Maximize the Fall Harvest

These easy, affordable methods will keep garden soil warm—and plants producing food—well into the autumn.


| September/October 2012



Maximize the Fall Harvest

Enjoy fresh veggies well into autumn with these strategies and gardening methods.


Photo By Jim Henkens

As summer comes to an end, no gardener is ever ready to say goodbye to the days of fresh-picked, homegrown fruits and veggies. But as temperatures dip, keeping plants producing can be a challenge. The best way to keep your garden growing well into autumn is to manipulate the air and soil temperatures to best suit the plants you want to grow—which in autumn, usually means keeping things warm. While a greenhouse is perhaps the most well-known season-extension tool, gardeners without the space or resources to invest in a greenhouse can still extend their season by relying on a variety of flexible, inexpensive materials. Whichever method you choose, remember that most plants will benefit from being kept warmer at night, and can be uncovered during the day to enjoy the sun’s warmth. Sometimes, extra warmth is welcome in the daytime, too, but be sure to allow adequate ventilation under the covers. Some readymade products come pre-slitted for ventilation.

Cloches

A cloche is a transparent glass or plastic bell-shaped jar (or repurposed plastic bottle) placed over individual plants to keep them warmer than the ambient air temperature and protect them from frost. The lightweight plastic versions often have a vent on top, which helps regulate the temperature inside the cloche, but they must be staked into place with U-shaped metal pins. Traditional glass cloches are more expensive, but they do not blow over, and they look absolutely lovely over rows of garden plants.

Hoop Houses

You can also keep plants warm and protect them from frost using a hoop house. A hoop house is a frame that can be used to support a variety of covers for plants. You can build hoop houses over your garden and leave them up year-round, using lightweight fabrics in summer and during the daytime to protect plants from insects and animals, and heavier blankets in fall or at night to protect them from frosts and freezes. (Learn how to make your own in the article "How to Build a Hoop House.") Materials suitable for covering your hoop house include readymade, ventilated row covers; lightweight mesh cloth; and old sheets and blankets.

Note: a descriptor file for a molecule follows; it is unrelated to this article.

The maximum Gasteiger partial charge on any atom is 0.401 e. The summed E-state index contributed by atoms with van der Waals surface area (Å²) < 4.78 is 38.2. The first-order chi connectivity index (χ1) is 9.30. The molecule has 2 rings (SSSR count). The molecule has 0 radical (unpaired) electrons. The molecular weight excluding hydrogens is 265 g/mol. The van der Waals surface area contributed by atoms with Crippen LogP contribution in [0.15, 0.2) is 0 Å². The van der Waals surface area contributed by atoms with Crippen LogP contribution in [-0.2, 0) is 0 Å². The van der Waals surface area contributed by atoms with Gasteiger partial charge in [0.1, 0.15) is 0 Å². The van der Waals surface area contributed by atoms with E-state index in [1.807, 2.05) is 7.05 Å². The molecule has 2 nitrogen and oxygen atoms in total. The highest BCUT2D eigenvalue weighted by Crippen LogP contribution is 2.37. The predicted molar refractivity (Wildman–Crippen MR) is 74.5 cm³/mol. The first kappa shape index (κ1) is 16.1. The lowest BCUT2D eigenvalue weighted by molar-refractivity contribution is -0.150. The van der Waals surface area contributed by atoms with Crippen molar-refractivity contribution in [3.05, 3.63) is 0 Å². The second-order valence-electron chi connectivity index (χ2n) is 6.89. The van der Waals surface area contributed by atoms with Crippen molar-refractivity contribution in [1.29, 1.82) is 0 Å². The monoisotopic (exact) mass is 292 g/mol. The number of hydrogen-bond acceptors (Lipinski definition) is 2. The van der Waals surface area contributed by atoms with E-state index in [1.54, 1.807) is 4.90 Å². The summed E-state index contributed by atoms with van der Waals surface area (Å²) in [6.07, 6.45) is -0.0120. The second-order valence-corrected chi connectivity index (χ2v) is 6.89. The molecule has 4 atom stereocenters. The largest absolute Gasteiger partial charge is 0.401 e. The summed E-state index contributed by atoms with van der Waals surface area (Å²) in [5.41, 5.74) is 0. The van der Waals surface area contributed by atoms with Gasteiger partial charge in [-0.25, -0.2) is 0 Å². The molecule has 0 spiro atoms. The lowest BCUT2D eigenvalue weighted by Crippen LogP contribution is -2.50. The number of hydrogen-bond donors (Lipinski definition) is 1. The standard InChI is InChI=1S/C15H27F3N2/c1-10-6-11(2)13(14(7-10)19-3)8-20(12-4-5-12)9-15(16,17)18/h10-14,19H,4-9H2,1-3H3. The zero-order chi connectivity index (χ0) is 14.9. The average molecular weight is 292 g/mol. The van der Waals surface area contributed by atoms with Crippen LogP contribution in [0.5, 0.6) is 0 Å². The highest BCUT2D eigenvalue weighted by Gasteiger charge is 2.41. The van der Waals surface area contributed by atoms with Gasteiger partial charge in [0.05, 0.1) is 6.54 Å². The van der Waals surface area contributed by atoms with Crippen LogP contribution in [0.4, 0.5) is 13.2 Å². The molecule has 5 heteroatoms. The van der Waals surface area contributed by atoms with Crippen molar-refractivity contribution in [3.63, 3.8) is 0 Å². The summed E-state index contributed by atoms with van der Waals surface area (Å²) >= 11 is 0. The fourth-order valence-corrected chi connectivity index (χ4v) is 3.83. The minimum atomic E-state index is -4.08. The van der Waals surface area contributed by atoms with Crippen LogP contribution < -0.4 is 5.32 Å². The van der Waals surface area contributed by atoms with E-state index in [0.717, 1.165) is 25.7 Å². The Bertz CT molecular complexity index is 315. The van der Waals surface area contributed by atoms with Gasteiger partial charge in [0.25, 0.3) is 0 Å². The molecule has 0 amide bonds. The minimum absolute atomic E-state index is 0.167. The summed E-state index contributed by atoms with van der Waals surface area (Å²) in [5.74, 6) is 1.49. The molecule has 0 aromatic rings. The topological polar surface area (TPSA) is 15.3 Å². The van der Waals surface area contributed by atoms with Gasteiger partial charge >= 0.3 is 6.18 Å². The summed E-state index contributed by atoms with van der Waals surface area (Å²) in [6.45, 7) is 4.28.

Premade row covers are typically spun polyester fabrics that let air and moisture in while protecting plants from pests, fluctuating temperatures, variable weather and frost. The covers offer varying degrees of protection based on their weight: Lightweight covers are perfect in summer to protect plants from pests, including insects, deer and groundhogs, and the heavier “frost blankets” protect them from severe weather and cold. Reemay and Agribon are two common brands you will find in garden centers.

Clear plastic creates a temporary greenhouse when draped over a hoop house frame. Using UV-resistant, perforated plastic such as Gro-Therm raises the air temperature within the hoop house an average of 10 degrees. Because this plastic is ventilated, air still circulates beneath the cover, which reduces disease problems and prevents the plants from overheating on hot days. You can also use regular four- or six-ply plastic sheeting, available in the painting section of hardware stores, but it must be vented on hot, sunny days.

A word about using plastic in the garden: Many gardeners do not like to use a lot of plastic in the garden, for both environmental and aesthetic reasons. However, using plastic to heat up the soil and cover certain warm-season crops can dramatically increase yields and allow gardeners to grow more food for a longer period, reducing the amount of food purchased from the supermarket. If you do choose to use plastic, carefully store it indoors over the winter and you will find you can reuse it for many years. If using plastic gives you pause, investing in glass cold frames—essentially miniature passive solar greenhouses; read more below—and cloches is a fine alternative.

james fleming
10/18/2012 1:54:39 PM

A green house is one idea I have not thought about doing to make my garden last longer. Duh moment I guess.






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